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FeaturesECOWAS at WAR - an alternative viewpoint


ECOWAS at WAR – an alternative viewpoint

ECOWAS has been in the news ever since a military junta seized power in Niger on the 26th of July, 2023.

As if reading from a newly dusted template, an emergency meeting of the ECOWAS Authority of heads of states and government, the decisive statement was made: reinstate ousted President Bazoum within a week or expect the use force to do so.

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Since then, military chiefs from eligible countries have met twice, in Abuja and Accra to fashion out the modalities of going to war.
ECOWAS insists that war is its last option, preferring the diplomatic route to reaching a settlement.

Indeed, its spokesman claims they are planning for a ‘surgical strike’ to dismantle the military junta. Be that as it may, military historians will tell you every plan has its counter and the unexpected lurks around the corner at all times.

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In response, the military junta in Niger has thrown in its own diplomatic response.

It has offered a transition period of three years for a return to democratic rule. No mention of reinstating ousted president, Mohammad Bazoum as demanded by ECOWAS.

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In all this unfolding drama, the laughing stock in the eyes of the mass of the people in the ECOWAS region appears to be ECOWAS itself. How and why is this so?

The mantra within ECOWAS, the Authority and Commission, is to restore DEMOCRACY in Niger. As laudable as that objective is, how many people across West Africa believe that that is the case? On the basis of history and precedence, what credibility does ECOWAS have to sell this pretense to the public?

ECOWAS is made up of 15 member states. Who are the protagonists in the decision to restore democracy in Niger? Four are junta barred from decision making: Burkina Faso, Guinea, Mali and Niger the newcomer. Next in line are the likes of Cote d’Ivoire, Senegal and Togo who have at some point bastardized their constitutions (or are firmly in the process) by the forceful passage of third term amendments for the incumbent to stay in power.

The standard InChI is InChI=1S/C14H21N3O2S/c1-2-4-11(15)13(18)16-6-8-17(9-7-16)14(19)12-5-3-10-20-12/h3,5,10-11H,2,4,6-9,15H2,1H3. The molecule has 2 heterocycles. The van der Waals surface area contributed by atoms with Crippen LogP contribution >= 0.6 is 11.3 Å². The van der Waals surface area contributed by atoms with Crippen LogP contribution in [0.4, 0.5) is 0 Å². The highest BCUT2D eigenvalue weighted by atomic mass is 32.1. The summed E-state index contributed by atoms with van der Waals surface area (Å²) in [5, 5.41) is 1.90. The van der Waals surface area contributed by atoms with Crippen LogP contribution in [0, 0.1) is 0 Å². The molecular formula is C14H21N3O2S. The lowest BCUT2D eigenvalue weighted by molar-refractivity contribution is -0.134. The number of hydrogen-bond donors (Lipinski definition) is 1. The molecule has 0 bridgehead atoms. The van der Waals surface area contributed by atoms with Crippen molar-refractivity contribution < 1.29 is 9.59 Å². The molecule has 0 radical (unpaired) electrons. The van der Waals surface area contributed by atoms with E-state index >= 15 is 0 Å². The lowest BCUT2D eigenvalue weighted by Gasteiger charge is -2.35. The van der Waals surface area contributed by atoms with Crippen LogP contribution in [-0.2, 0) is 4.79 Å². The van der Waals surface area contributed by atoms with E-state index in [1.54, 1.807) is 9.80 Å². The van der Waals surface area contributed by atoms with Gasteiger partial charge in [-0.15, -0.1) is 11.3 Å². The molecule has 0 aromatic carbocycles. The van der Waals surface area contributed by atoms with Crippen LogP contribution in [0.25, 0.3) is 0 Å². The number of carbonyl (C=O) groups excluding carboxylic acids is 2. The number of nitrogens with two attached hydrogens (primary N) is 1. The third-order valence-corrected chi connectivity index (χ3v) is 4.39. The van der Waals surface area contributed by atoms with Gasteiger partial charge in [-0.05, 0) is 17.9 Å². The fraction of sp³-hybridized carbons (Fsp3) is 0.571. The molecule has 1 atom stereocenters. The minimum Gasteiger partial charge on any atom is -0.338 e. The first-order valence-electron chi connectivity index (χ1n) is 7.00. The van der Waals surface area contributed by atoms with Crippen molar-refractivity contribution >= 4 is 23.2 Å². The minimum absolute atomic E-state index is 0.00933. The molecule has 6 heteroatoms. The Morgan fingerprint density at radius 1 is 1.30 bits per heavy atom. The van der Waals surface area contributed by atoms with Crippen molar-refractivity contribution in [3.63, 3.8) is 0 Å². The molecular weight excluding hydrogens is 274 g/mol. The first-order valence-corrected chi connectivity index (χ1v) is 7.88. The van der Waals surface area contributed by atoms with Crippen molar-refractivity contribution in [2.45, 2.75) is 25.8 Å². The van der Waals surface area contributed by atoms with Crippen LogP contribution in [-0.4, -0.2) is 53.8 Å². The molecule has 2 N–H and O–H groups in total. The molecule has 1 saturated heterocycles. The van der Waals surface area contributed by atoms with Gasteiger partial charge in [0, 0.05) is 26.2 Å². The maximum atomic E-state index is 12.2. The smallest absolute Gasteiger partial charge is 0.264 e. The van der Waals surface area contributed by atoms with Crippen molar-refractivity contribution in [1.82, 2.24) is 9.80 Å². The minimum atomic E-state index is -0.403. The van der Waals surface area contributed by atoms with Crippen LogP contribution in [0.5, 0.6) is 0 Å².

The masses understand that ECOWAS in principle supports civilian-perpetrated coups, given that it is seen as an exclusive club for colleague heads of states who see no evil from each other. Nigeria, the big brother has its own questionable credentials when it comes to democracy and, no wonder, the courts are still considering the results of the last elections that returned President Tinubu.
Of the rest, Cape Verde has refused to have anything to do with military intervention in Niger.
Who then are propagating this mantra of “return to democratic rule”?

Secondly, why would ECOWAS even contemplate war against one of its own, when three of its members have clearly signaled their resolve to fight on the side of Niger? Who among these economically challenged countries is going to foot the bill for the war?
Further still, why Niger? Burkina Faso, Guinea and Mali staged their respective coups without the threat of war. ECOWAS engaged the military junta in the various countries and came to negotiated outcomes of a roadmap in each case. With the transitional arrangements agreed, the peaceful gradual return to democratic governance is assured over time. So why is Niger different? Is it a case of ‘least resistance’? Would ECOWAS be rushing to apply sanctions and preparing for war if the events of 26th July occurred in Nigeria?

Add the geopolitical mix and draw your conclusion about whose side ECOWAS is revving the war machine on.

Niger is one of the poorest nations in the world. All statistics point to that. The question is, why subject Niger to such a senseless and avoidable war that can only further impoverish the country? And who benefits from the military intervention?

It is not for nothing that ECOWAS has lost credibility among the people of the region. For many analysts, ECOWAS must refocus on policies and actions that will bring the love and trust of the people. What happened to “ECOWAS of the People”, as was bandied about some time ago?

Unity is strength and it will serve ECOWAS and the people better if it can mobilize governments and the people to come together to confront and renegotiate a way out of the continued subjugation and exploitation of its members. If Niger is a major producer and exporter of uranium, why can’t ECOWAS lead a collective diplomatic assault to ensure that Niger benefits substantially from its resources? Dismantling the legacies of colonial master servant relations will be more herculean, but that would be a more profitable enterprise for ECOWAS and the people it is created to serve, not war. French West Africa needs the leadership of ECOWAS to unite and confront the elephant in the room for a second independence from colonialism on the economic and military front.

Source: Kwame Tenkorang

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